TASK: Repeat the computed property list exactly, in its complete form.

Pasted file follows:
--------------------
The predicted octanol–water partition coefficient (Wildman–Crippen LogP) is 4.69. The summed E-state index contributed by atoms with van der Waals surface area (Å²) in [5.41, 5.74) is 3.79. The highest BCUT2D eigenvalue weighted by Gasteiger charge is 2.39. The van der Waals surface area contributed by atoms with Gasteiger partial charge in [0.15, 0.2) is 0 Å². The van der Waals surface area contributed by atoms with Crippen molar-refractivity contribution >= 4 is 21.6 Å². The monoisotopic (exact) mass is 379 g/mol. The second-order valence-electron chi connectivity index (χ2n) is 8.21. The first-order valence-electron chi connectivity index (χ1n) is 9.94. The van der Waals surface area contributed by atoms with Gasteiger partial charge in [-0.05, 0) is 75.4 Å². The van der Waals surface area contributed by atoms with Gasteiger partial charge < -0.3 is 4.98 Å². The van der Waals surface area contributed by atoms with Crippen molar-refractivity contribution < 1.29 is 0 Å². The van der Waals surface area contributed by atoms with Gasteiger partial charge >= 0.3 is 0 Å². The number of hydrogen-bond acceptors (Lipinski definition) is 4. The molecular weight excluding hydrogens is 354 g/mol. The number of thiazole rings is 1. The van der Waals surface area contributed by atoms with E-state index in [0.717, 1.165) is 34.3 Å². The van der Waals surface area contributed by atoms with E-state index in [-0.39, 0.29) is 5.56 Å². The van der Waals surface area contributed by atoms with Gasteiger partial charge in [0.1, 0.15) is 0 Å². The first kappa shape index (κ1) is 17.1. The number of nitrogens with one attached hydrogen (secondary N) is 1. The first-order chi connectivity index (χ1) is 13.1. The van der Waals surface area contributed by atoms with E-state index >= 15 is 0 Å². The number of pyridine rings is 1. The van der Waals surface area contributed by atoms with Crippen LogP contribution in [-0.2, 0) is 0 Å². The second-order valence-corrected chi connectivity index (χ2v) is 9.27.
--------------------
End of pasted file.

The predicted octanol–water partition coefficient (Wildman–Crippen LogP) is 4.69. The summed E-state index contributed by atoms with van der Waals surface area (Å²) in [5.41, 5.74) is 3.79. The highest BCUT2D eigenvalue weighted by Gasteiger charge is 2.39. The van der Waals surface area contributed by atoms with Gasteiger partial charge in [0.15, 0.2) is 0 Å². The van der Waals surface area contributed by atoms with Crippen molar-refractivity contribution >= 4 is 21.6 Å². The monoisotopic (exact) mass is 379 g/mol. The second-order valence-electron chi connectivity index (χ2n) is 8.21. The first-order valence-electron chi connectivity index (χ1n) is 9.94. The van der Waals surface area contributed by atoms with Gasteiger partial charge in [-0.05, 0) is 75.4 Å². The van der Waals surface area contributed by atoms with Gasteiger partial charge < -0.3 is 4.98 Å². The van der Waals surface area contributed by atoms with Crippen molar-refractivity contribution < 1.29 is 0 Å². The van der Waals surface area contributed by atoms with Gasteiger partial charge >= 0.3 is 0 Å². The number of hydrogen-bond acceptors (Lipinski definition) is 4. The molecular weight excluding hydrogens is 354 g/mol. The number of thiazole rings is 1. The van der Waals surface area contributed by atoms with E-state index in [0.717, 1.165) is 34.3 Å². The van der Waals surface area contributed by atoms with E-state index in [-0.39, 0.29) is 5.56 Å². The van der Waals surface area contributed by atoms with Gasteiger partial charge in [0.1, 0.15) is 0 Å². The first kappa shape index (κ1) is 17.1. The number of nitrogens with one attached hydrogen (secondary N) is 1. The first-order chi connectivity index (χ1) is 13.1. The van der Waals surface area contributed by atoms with E-state index >= 15 is 0 Å². The number of pyridine rings is 1. The van der Waals surface area contributed by atoms with Crippen LogP contribution in [-0.2, 0) is 0 Å². The second-order valence-corrected chi connectivity index (χ2v) is 9.27.